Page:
This is part of the classification of financial assets. Classification determines how financial assets and financial liabilities are accounted for in financial statements and, in particular, how they are measured on an ongoing basis. IFRS 9 introduces a logical approach for the classification of financial assets, which is driven by cash flow characteristics and the business model in which an asset is held. This single, principle-based approach replaces existing rule-based requirements that are considered to be overly complex and difficult to apply. The new model also results in a single impairment model being applied to all financial instruments, thereby removing a source of complexity associated with previous accounting requirements.
Under the ‘hold to collect and sell’ business model, the objective is to both collect the contractual cash flows and sell the financial asset. In contrast to the ‘hold to collect’ business model, sales are integral rather than incidental, and consequently, this business model typically involves a greater frequency and volume of sales. Also remember the fair value option in financial instruments can be elected (designated) to apply the classification and measurement into ‘Fair value through profit or loss‘ and equity instrument can elect to use the ‘fair value through other comprehensive income‘.
Only financial assets that meet the SPPI test and are held in a ‘hold to collect and sell’ business model can be classified at fair value through other comprehensive income for debt. One example would be government or corporate bonds that are held with the dual objective of holding those bonds to earn interest and selling those bonds before their maturity in order to generate cash for investment or liquidity purposes.
It is worth noting that this business model could also apply to trade receivables in cases where an entity has a practice of factoring subsequent to initial recognition. In these cases, further analysis would be required in order to determine whether the factoring arrangement constitutes a sale and if so whether a ‘hold to collect and sell’ business model or indeed one of the ‘other’ business models is more appropriate.
Possible examples of such a business model, given by the new standard, include:
- a financial institution holding financial assets to meet its everyday liquidity needs; and
- an insurer holding financial assets to fund insurance contract [IFRS 9 B4.1.4A}
A business model whose objective is achieved by both collecting contractual cash flows and selling financial assets will typically involve a greater frequency and value of sales than a held-to-collect business model. This is because selling financial assets is integral to achieving the business model’s objective, rather than only incidental to it. However, there is no threshold for the frequency or amount of sales that have to occur in this business model, because both of these activities are integral to achieving its objective. [IFRS 9 B4.1.4B]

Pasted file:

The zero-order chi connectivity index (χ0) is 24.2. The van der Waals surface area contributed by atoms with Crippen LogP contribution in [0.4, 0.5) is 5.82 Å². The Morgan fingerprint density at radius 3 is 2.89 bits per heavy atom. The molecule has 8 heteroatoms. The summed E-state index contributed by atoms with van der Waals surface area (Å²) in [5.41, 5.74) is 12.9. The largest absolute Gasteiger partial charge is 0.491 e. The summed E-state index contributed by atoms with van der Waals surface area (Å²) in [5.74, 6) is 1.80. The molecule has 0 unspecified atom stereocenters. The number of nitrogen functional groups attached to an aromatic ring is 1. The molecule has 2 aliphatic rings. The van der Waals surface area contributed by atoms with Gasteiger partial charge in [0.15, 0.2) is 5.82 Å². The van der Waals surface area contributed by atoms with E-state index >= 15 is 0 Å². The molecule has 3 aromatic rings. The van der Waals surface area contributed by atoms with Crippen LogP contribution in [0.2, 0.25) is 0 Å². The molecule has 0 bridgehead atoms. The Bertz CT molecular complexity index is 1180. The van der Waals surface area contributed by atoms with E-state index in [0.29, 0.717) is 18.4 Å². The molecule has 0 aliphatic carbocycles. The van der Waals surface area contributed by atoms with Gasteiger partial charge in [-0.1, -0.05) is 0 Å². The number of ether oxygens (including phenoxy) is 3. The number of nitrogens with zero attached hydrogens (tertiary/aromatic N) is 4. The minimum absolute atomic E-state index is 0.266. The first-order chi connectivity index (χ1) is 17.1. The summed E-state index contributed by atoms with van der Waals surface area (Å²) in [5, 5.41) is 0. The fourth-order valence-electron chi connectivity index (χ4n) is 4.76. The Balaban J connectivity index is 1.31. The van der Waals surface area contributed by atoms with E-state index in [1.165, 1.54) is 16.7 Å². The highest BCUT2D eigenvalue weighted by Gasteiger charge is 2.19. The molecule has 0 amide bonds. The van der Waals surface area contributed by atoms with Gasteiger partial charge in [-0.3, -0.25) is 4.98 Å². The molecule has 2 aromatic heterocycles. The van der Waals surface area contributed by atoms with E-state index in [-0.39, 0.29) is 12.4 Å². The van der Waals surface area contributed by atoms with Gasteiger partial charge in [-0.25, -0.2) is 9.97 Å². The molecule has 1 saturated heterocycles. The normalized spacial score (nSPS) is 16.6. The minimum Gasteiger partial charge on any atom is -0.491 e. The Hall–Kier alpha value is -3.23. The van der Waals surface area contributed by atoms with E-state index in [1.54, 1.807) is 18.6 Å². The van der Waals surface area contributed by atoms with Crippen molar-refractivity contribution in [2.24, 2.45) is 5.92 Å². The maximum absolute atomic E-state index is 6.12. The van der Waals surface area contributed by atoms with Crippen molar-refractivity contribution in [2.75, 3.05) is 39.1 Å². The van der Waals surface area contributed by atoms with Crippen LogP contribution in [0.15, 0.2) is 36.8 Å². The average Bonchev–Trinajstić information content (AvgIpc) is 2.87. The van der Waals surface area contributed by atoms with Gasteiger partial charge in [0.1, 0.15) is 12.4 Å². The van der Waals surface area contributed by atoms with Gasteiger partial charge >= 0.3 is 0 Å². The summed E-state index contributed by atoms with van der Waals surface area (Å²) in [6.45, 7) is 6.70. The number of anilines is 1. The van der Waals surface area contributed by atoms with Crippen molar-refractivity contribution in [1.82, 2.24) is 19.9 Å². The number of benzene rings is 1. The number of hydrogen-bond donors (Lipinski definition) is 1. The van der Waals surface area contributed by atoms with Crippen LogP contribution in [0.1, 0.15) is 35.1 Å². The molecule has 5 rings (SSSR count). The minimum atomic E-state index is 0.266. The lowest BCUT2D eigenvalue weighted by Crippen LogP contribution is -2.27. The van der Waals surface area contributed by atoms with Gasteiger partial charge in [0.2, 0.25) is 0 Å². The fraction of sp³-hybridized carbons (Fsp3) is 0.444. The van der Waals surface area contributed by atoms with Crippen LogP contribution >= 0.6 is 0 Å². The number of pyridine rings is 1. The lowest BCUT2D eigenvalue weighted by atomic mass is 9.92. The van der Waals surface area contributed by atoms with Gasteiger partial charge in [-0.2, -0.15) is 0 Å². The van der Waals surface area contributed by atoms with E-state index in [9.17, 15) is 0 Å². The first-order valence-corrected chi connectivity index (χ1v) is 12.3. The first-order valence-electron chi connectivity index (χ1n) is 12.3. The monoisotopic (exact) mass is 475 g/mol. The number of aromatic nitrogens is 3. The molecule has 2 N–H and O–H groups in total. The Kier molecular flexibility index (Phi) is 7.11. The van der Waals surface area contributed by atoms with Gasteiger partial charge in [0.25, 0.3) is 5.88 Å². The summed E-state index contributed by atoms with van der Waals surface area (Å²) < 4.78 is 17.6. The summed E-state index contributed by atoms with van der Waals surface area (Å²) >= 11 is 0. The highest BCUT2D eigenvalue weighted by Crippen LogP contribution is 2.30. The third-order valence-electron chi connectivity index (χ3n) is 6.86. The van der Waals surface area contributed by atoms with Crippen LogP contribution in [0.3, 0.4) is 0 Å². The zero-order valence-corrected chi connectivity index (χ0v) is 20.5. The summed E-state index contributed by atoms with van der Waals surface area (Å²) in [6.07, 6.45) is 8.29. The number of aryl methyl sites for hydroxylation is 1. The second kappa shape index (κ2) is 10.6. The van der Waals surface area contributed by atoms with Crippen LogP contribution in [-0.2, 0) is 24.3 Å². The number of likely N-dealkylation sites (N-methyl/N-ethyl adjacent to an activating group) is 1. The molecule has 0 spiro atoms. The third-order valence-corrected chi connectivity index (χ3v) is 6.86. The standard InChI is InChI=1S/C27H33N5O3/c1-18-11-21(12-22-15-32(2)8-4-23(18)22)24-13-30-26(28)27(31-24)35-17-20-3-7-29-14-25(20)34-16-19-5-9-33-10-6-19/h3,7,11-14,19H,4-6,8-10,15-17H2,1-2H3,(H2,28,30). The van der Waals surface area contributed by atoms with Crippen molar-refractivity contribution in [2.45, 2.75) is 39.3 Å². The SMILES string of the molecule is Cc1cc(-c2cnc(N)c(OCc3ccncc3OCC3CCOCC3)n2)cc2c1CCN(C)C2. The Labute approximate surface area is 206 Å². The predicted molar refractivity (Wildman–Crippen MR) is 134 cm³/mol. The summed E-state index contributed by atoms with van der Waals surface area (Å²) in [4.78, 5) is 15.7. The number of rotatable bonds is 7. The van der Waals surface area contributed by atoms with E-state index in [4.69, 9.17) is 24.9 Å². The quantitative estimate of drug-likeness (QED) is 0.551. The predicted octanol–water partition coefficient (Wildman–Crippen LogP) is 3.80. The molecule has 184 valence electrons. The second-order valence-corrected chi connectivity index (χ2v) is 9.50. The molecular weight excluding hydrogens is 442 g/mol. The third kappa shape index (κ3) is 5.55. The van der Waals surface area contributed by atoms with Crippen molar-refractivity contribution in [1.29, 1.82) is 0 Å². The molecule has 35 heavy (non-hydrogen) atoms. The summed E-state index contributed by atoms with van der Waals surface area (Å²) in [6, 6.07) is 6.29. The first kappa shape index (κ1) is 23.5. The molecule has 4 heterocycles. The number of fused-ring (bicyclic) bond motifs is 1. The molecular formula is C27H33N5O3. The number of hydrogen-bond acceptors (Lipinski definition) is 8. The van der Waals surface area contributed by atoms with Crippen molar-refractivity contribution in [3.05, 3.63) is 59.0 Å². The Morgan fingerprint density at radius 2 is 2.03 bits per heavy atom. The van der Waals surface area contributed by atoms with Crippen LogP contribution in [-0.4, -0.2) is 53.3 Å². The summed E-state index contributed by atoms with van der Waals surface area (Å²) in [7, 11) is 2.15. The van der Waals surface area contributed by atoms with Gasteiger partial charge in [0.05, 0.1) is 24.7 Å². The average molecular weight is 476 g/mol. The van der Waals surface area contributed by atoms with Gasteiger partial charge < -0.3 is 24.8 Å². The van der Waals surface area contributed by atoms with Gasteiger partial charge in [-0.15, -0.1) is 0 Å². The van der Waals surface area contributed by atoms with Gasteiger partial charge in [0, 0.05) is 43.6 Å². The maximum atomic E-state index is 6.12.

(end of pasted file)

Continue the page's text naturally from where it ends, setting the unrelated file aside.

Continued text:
Example: Holding investments in anticipation of capital expenditure [IFRS 9.B4.1.4C]
Company Z anticipates capital expenditure in five years. To be able to fund the expenditure, Z invests excess cash in short-term and long-term financial assets. Many of the financial assets have contractual lives that exceed Z’s anticipated investment period.
Z intends to hold the financial assets, but when an opportunity arises, it will sell them to invest in assets with a higher return. The portfolio’s managers are remunerated based on the overall return from the portfolio of assets.
Z’s objective for managing the financial assets is therefore achieved by both collecting contractual cash flows and selling financial assets.
Notice: Applying the business model criterion
IFRS 9 clarifies that collecting contractual cash flows, or selling financial assets, or both, may not be the objective of the business model in itself. In particular, for the held to collect and for sale category, the business model is often to hold a portfolio of liquid assets in order to meet expected or unexpected commitments, or to fund anticipated acquisitions. The classification of those financial assets focuses not on the business model itself but rather on the way that the assets are managed in order to meet the objectives of the business model. [IFRS 9 B4.1.4A – C]